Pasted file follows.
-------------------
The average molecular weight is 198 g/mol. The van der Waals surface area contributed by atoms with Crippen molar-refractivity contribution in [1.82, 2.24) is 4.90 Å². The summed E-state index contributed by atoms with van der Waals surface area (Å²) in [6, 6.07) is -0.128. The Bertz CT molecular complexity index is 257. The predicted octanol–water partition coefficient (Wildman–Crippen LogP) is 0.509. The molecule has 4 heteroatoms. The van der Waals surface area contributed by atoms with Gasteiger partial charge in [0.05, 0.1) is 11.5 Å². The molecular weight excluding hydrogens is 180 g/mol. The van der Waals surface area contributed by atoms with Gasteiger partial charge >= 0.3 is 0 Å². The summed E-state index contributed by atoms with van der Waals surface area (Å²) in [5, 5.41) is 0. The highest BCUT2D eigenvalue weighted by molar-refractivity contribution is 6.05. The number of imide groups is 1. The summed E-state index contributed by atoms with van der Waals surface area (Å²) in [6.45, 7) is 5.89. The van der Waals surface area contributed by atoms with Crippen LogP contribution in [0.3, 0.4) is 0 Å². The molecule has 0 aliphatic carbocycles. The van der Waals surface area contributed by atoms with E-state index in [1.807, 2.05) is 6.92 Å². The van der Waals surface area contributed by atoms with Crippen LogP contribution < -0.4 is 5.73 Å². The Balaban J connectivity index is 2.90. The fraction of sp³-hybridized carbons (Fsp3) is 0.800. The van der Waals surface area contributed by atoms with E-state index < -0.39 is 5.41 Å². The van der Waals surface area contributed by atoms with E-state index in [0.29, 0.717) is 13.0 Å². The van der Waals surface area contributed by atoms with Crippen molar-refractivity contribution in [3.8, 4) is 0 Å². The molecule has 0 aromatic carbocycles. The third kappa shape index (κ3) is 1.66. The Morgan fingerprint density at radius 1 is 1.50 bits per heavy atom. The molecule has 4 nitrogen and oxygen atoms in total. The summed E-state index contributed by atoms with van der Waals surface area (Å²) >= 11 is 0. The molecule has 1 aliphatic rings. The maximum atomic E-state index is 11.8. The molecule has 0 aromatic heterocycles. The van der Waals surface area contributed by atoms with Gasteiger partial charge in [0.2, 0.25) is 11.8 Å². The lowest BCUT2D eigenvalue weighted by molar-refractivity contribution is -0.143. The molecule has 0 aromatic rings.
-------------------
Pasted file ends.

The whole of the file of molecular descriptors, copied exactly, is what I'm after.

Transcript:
The average molecular weight is 198 g/mol. The van der Waals surface area contributed by atoms with Crippen molar-refractivity contribution in [1.82, 2.24) is 4.90 Å². The summed E-state index contributed by atoms with van der Waals surface area (Å²) in [6, 6.07) is -0.128. The Bertz CT molecular complexity index is 257. The predicted octanol–water partition coefficient (Wildman–Crippen LogP) is 0.509. The molecule has 4 heteroatoms. The van der Waals surface area contributed by atoms with Gasteiger partial charge in [0.05, 0.1) is 11.5 Å². The molecular weight excluding hydrogens is 180 g/mol. The van der Waals surface area contributed by atoms with Gasteiger partial charge >= 0.3 is 0 Å². The summed E-state index contributed by atoms with van der Waals surface area (Å²) in [5, 5.41) is 0. The highest BCUT2D eigenvalue weighted by molar-refractivity contribution is 6.05. The number of imide groups is 1. The summed E-state index contributed by atoms with van der Waals surface area (Å²) in [6.45, 7) is 5.89. The van der Waals surface area contributed by atoms with Crippen LogP contribution in [0.3, 0.4) is 0 Å². The molecule has 0 aliphatic carbocycles. The van der Waals surface area contributed by atoms with E-state index in [1.807, 2.05) is 6.92 Å². The van der Waals surface area contributed by atoms with Crippen LogP contribution < -0.4 is 5.73 Å². The Balaban J connectivity index is 2.90. The fraction of sp³-hybridized carbons (Fsp3) is 0.800. The van der Waals surface area contributed by atoms with E-state index < -0.39 is 5.41 Å². The van der Waals surface area contributed by atoms with E-state index in [0.29, 0.717) is 13.0 Å². The van der Waals surface area contributed by atoms with Crippen molar-refractivity contribution in [3.8, 4) is 0 Å². The molecule has 0 aromatic carbocycles. The third kappa shape index (κ3) is 1.66. The Morgan fingerprint density at radius 1 is 1.50 bits per heavy atom. The molecule has 4 nitrogen and oxygen atoms in total. The summed E-state index contributed by atoms with van der Waals surface area (Å²) >= 11 is 0. The molecule has 1 aliphatic rings. The maximum atomic E-state index is 11.8. The molecule has 0 aromatic heterocycles. The van der Waals surface area contributed by atoms with Gasteiger partial charge in [0.2, 0.25) is 11.8 Å². The lowest BCUT2D eigenvalue weighted by molar-refractivity contribution is -0.143. The molecule has 0 aromatic rings.